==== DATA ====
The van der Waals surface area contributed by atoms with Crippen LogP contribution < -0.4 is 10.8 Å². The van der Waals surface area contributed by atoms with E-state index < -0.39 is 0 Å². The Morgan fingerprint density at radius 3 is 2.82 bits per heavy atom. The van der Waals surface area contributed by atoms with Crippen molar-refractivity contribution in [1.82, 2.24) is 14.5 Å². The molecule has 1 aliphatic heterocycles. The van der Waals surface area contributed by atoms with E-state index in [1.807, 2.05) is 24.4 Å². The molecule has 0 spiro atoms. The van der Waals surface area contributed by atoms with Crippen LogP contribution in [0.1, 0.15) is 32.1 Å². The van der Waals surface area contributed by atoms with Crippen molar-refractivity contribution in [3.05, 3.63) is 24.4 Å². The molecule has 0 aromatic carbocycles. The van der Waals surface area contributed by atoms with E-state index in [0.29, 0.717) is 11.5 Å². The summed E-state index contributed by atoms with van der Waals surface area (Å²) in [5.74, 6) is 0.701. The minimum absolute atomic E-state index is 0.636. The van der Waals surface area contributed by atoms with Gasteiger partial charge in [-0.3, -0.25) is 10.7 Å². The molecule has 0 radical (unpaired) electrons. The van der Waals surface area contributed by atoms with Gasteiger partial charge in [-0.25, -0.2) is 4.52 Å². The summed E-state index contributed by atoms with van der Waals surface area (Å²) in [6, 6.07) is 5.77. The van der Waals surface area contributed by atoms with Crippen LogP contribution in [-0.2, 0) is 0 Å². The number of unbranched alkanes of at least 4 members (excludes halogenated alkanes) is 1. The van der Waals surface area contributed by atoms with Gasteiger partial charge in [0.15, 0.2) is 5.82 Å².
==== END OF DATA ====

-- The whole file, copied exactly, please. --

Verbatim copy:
The van der Waals surface area contributed by atoms with Crippen LogP contribution < -0.4 is 10.8 Å². The van der Waals surface area contributed by atoms with E-state index < -0.39 is 0 Å². The Morgan fingerprint density at radius 3 is 2.82 bits per heavy atom. The van der Waals surface area contributed by atoms with Crippen molar-refractivity contribution in [1.82, 2.24) is 14.5 Å². The molecule has 1 aliphatic heterocycles. The van der Waals surface area contributed by atoms with E-state index in [1.807, 2.05) is 24.4 Å². The molecule has 0 spiro atoms. The van der Waals surface area contributed by atoms with Crippen LogP contribution in [0.1, 0.15) is 32.1 Å². The van der Waals surface area contributed by atoms with Crippen molar-refractivity contribution in [3.05, 3.63) is 24.4 Å². The molecule has 0 aromatic carbocycles. The van der Waals surface area contributed by atoms with E-state index in [0.29, 0.717) is 11.5 Å². The summed E-state index contributed by atoms with van der Waals surface area (Å²) in [5.74, 6) is 0.701. The minimum absolute atomic E-state index is 0.636. The van der Waals surface area contributed by atoms with Gasteiger partial charge in [-0.3, -0.25) is 10.7 Å². The molecule has 0 radical (unpaired) electrons. The van der Waals surface area contributed by atoms with Gasteiger partial charge in [-0.25, -0.2) is 4.52 Å². The summed E-state index contributed by atoms with van der Waals surface area (Å²) in [6, 6.07) is 5.77. The van der Waals surface area contributed by atoms with Crippen LogP contribution in [-0.2, 0) is 0 Å². The number of unbranched alkanes of at least 4 members (excludes halogenated alkanes) is 1. The van der Waals surface area contributed by atoms with Gasteiger partial charge in [0.15, 0.2) is 5.82 Å².